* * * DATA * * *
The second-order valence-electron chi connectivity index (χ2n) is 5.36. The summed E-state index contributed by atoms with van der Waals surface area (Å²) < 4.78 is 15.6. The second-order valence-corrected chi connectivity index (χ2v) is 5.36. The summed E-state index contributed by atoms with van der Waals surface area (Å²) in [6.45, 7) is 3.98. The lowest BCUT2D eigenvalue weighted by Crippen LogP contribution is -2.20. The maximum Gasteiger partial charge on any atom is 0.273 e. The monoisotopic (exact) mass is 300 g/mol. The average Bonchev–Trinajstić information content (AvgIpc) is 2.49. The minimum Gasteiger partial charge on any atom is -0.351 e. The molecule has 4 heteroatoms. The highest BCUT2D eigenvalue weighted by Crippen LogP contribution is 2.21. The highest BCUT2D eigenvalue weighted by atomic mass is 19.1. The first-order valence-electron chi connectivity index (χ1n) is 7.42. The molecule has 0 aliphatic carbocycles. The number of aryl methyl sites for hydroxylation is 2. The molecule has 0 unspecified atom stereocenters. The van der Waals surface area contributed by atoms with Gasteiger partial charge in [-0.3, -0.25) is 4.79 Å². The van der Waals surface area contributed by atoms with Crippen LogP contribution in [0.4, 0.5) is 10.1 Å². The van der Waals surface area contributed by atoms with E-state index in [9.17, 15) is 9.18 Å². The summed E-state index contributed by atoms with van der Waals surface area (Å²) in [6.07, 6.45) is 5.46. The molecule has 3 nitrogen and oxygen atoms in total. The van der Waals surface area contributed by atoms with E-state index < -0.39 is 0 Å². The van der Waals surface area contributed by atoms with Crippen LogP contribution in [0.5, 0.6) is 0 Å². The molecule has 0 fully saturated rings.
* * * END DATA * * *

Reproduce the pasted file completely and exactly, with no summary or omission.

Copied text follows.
The second-order valence-electron chi connectivity index (χ2n) is 5.36. The summed E-state index contributed by atoms with van der Waals surface area (Å²) < 4.78 is 15.6. The second-order valence-corrected chi connectivity index (χ2v) is 5.36. The summed E-state index contributed by atoms with van der Waals surface area (Å²) in [6.45, 7) is 3.98. The lowest BCUT2D eigenvalue weighted by Crippen LogP contribution is -2.20. The maximum Gasteiger partial charge on any atom is 0.273 e. The monoisotopic (exact) mass is 300 g/mol. The average Bonchev–Trinajstić information content (AvgIpc) is 2.49. The minimum Gasteiger partial charge on any atom is -0.351 e. The molecule has 4 heteroatoms. The highest BCUT2D eigenvalue weighted by Crippen LogP contribution is 2.21. The highest BCUT2D eigenvalue weighted by atomic mass is 19.1. The first-order valence-electron chi connectivity index (χ1n) is 7.42. The molecule has 0 aliphatic carbocycles. The number of aryl methyl sites for hydroxylation is 2. The molecule has 0 unspecified atom stereocenters. The van der Waals surface area contributed by atoms with Gasteiger partial charge in [-0.3, -0.25) is 4.79 Å². The van der Waals surface area contributed by atoms with Crippen LogP contribution in [0.4, 0.5) is 10.1 Å². The van der Waals surface area contributed by atoms with E-state index in [9.17, 15) is 9.18 Å². The summed E-state index contributed by atoms with van der Waals surface area (Å²) in [6.07, 6.45) is 5.46. The molecule has 3 nitrogen and oxygen atoms in total. The van der Waals surface area contributed by atoms with E-state index < -0.39 is 0 Å². The van der Waals surface area contributed by atoms with Crippen LogP contribution in [0.5, 0.6) is 0 Å². The molecule has 0 fully saturated rings.